A teacher once told me that tragedy is the collapsing of time, and I did not believe her until I had watched seventeen years of my life crumble inwards. But as I lost my voice I lost my humanity, and I knew that what she had told me was true. I learned the innate and strangely visceral terror of isolation, and I learned what it meant to seek acceptance, no matter the cost. I found myself shackled to circumstances I had simultaneously created and despised, until the loss of my voice simply became a single story repeated a thousand times: everywhere and all at once. I was called a militant feminist —and so maybe I became one. Perhaps the tragedy of the human condition is that we manifest ourselves.
Nevertheless, every action has its antithesis, and maybe a voice can be found once the body is reclaimed. So on an otherwise indistinguishable evening in the early summer, armed with a pair of kitchen scissors and a year’s worth of self-loathing to forget, I strode into my bathroom and severed, once and for all, whatever societally induced relationship might have existed between my appearance and my worth. I sought to find myself again in the tendrils of hair that spilled down into the sink, the cold metal that nicked at my scalp, and the sensation of running my fingers across the newly shorn right side of my head. I was finally laying a claim to the body I had spent my life resenting: it was the reclamation of my sanity, my vitality, and my right to speak.
In our culture every woman’s body is public property. Even if we are not bought and sold, we are regularly fetishized, and objectified. We are labeled slut or prude, social climber or bitch, and more importantly, we are taught not to speak out against it. It is not just an insult or an assumption: we live in a world where the words of others are more powerful than our own actions, and so they become, inevitably, a part of our identity. So go ahead, tell me that I am overreacting: but so long as my body is the property of whoever runs their hands across it, I am not equal, and I am not free. I am shackled to the shame of it, disgusted by my own indifference to the names that I am called.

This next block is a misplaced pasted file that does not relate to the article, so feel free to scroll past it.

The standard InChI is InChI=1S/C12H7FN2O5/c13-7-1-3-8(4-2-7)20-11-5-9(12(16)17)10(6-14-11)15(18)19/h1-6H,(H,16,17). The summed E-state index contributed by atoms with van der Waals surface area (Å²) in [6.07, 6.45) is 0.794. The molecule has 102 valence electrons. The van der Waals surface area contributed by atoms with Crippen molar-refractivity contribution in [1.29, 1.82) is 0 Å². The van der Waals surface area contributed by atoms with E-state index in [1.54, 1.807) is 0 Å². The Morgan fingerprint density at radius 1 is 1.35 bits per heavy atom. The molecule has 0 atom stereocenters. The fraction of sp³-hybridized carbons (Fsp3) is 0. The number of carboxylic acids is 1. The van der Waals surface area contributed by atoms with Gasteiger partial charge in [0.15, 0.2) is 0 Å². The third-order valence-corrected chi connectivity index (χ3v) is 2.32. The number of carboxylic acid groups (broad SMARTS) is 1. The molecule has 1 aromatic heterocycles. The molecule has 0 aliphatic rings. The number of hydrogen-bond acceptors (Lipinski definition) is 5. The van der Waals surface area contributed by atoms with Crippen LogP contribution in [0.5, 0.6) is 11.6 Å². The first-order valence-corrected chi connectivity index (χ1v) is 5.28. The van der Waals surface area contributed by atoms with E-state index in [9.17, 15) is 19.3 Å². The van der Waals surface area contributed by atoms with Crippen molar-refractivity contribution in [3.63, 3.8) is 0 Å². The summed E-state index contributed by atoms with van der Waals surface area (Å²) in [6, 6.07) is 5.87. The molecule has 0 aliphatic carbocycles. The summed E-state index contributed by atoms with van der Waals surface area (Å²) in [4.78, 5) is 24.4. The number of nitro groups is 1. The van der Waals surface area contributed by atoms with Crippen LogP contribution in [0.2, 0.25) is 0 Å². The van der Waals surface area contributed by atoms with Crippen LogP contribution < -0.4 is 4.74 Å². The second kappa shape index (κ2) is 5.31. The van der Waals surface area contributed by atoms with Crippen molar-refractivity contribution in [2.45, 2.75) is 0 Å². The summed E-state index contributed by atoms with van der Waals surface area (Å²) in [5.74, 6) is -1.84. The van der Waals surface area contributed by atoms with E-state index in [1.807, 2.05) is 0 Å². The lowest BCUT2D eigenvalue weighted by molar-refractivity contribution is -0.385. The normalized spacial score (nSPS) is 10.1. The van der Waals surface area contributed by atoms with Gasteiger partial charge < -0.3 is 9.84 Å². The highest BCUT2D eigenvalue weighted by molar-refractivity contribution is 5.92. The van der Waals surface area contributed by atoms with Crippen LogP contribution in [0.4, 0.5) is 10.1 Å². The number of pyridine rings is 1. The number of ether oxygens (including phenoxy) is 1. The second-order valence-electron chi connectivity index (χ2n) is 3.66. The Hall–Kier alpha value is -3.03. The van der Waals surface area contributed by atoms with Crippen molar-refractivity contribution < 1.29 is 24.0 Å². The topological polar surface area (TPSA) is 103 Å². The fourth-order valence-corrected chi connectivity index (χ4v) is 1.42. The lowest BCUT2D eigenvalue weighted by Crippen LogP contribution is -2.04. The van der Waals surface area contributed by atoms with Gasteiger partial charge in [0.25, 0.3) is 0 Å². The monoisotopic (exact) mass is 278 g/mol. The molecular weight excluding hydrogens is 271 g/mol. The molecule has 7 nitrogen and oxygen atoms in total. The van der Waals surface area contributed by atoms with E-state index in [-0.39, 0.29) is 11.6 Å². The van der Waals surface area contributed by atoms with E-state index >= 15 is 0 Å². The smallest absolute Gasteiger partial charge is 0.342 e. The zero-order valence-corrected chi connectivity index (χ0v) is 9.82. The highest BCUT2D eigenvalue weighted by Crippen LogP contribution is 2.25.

This is a love song to the women who speak unapologetically, and a eulogy for the girl I used to be. For although she never knew what she was worth or what she would become, the absence of her voice still stitches through the fabric of my reality. This is a condemnation of the culture that nearly destroyed me, and perhaps more than anything, it is an apology to myself.
Because on that rainy night in April, when I found the pair of scissors in my kitchen drawer, I left behind me, in a damp bathroom sink, countless years of self-loathing, loss of identity, and having my gender stripped from me time and time again. And as I took back my body from the ruthless eyes and words of the people who did not want my voice to cause them inconvenience, who wanted me to be silent, I promised myself that maybe I would never be loved, but at least I would be heard.
I wonder if anyone is listening.